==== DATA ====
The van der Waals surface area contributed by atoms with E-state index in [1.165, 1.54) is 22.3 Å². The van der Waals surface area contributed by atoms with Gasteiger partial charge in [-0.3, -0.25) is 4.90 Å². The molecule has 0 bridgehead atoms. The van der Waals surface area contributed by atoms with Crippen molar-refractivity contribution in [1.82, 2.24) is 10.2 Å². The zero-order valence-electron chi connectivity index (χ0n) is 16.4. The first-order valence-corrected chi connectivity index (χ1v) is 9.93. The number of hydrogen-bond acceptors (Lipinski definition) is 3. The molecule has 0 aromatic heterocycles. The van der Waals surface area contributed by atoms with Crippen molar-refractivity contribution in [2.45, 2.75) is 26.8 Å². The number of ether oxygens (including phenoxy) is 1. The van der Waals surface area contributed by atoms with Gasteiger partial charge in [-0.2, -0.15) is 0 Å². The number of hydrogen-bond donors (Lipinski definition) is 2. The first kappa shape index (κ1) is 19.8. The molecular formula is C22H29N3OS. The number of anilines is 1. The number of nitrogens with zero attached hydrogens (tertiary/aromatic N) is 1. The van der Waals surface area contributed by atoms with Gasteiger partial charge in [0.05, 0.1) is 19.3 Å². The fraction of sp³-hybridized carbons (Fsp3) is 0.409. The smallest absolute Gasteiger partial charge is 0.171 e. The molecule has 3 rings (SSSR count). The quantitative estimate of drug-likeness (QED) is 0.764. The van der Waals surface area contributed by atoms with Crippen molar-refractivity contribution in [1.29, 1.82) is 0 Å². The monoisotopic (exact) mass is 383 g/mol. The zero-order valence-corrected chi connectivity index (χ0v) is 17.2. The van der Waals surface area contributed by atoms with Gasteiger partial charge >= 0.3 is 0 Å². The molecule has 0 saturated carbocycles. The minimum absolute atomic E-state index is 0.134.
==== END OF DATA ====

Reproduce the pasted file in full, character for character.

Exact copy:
The van der Waals surface area contributed by atoms with E-state index in [1.165, 1.54) is 22.3 Å². The van der Waals surface area contributed by atoms with Gasteiger partial charge in [-0.3, -0.25) is 4.90 Å². The molecule has 0 bridgehead atoms. The van der Waals surface area contributed by atoms with Crippen molar-refractivity contribution in [1.82, 2.24) is 10.2 Å². The zero-order valence-electron chi connectivity index (χ0n) is 16.4. The first-order valence-corrected chi connectivity index (χ1v) is 9.93. The number of hydrogen-bond acceptors (Lipinski definition) is 3. The molecule has 0 aromatic heterocycles. The van der Waals surface area contributed by atoms with Crippen molar-refractivity contribution in [2.45, 2.75) is 26.8 Å². The number of ether oxygens (including phenoxy) is 1. The van der Waals surface area contributed by atoms with Gasteiger partial charge in [-0.2, -0.15) is 0 Å². The number of hydrogen-bond donors (Lipinski definition) is 2. The first kappa shape index (κ1) is 19.8. The molecular formula is C22H29N3OS. The number of anilines is 1. The number of nitrogens with zero attached hydrogens (tertiary/aromatic N) is 1. The van der Waals surface area contributed by atoms with Gasteiger partial charge in [0.05, 0.1) is 19.3 Å². The fraction of sp³-hybridized carbons (Fsp3) is 0.409. The smallest absolute Gasteiger partial charge is 0.171 e. The molecule has 3 rings (SSSR count). The quantitative estimate of drug-likeness (QED) is 0.764. The van der Waals surface area contributed by atoms with Crippen molar-refractivity contribution in [1.29, 1.82) is 0 Å². The monoisotopic (exact) mass is 383 g/mol. The zero-order valence-corrected chi connectivity index (χ0v) is 17.2. The van der Waals surface area contributed by atoms with Gasteiger partial charge >= 0.3 is 0 Å². The molecule has 0 saturated carbocycles. The minimum absolute atomic E-state index is 0.134.